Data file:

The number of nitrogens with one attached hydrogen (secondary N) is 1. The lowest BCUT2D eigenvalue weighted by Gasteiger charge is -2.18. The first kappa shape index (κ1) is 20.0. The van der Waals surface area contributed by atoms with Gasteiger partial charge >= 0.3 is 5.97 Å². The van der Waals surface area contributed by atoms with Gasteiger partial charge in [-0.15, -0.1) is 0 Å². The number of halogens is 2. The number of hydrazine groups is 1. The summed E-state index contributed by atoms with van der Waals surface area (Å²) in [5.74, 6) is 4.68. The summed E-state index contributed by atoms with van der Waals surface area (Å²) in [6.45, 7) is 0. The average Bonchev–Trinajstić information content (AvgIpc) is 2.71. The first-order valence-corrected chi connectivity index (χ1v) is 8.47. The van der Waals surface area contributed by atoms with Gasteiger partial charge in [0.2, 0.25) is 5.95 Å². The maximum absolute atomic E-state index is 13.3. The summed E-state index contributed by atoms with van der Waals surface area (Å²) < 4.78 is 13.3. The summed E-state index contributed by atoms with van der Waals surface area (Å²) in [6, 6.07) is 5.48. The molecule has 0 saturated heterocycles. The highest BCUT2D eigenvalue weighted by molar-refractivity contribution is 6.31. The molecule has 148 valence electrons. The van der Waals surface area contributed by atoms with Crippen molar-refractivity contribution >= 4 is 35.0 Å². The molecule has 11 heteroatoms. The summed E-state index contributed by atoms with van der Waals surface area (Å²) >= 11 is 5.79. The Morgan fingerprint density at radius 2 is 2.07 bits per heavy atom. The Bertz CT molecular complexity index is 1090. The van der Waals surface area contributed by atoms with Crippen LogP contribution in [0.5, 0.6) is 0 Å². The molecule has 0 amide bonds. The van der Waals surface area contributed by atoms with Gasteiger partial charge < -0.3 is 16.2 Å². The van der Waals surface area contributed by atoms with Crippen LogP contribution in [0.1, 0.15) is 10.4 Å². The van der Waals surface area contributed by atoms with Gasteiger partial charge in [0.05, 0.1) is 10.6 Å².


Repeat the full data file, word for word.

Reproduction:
The number of nitrogens with one attached hydrogen (secondary N) is 1. The lowest BCUT2D eigenvalue weighted by Gasteiger charge is -2.18. The first kappa shape index (κ1) is 20.0. The van der Waals surface area contributed by atoms with Gasteiger partial charge >= 0.3 is 5.97 Å². The van der Waals surface area contributed by atoms with Gasteiger partial charge in [-0.15, -0.1) is 0 Å². The number of halogens is 2. The number of hydrazine groups is 1. The summed E-state index contributed by atoms with van der Waals surface area (Å²) in [5.74, 6) is 4.68. The summed E-state index contributed by atoms with van der Waals surface area (Å²) in [6.45, 7) is 0. The average Bonchev–Trinajstić information content (AvgIpc) is 2.71. The first-order valence-corrected chi connectivity index (χ1v) is 8.47. The van der Waals surface area contributed by atoms with Gasteiger partial charge in [0.2, 0.25) is 5.95 Å². The maximum absolute atomic E-state index is 13.3. The summed E-state index contributed by atoms with van der Waals surface area (Å²) < 4.78 is 13.3. The summed E-state index contributed by atoms with van der Waals surface area (Å²) in [6, 6.07) is 5.48. The molecule has 0 saturated heterocycles. The highest BCUT2D eigenvalue weighted by molar-refractivity contribution is 6.31. The molecule has 148 valence electrons. The van der Waals surface area contributed by atoms with Crippen molar-refractivity contribution >= 4 is 35.0 Å². The molecule has 11 heteroatoms. The summed E-state index contributed by atoms with van der Waals surface area (Å²) >= 11 is 5.79. The Morgan fingerprint density at radius 2 is 2.07 bits per heavy atom. The Bertz CT molecular complexity index is 1090. The van der Waals surface area contributed by atoms with Crippen LogP contribution in [0.5, 0.6) is 0 Å². The molecule has 0 amide bonds. The van der Waals surface area contributed by atoms with Gasteiger partial charge < -0.3 is 16.2 Å². The van der Waals surface area contributed by atoms with Crippen LogP contribution in [0.1, 0.15) is 10.4 Å². The van der Waals surface area contributed by atoms with Gasteiger partial charge in [0.05, 0.1) is 10.6 Å².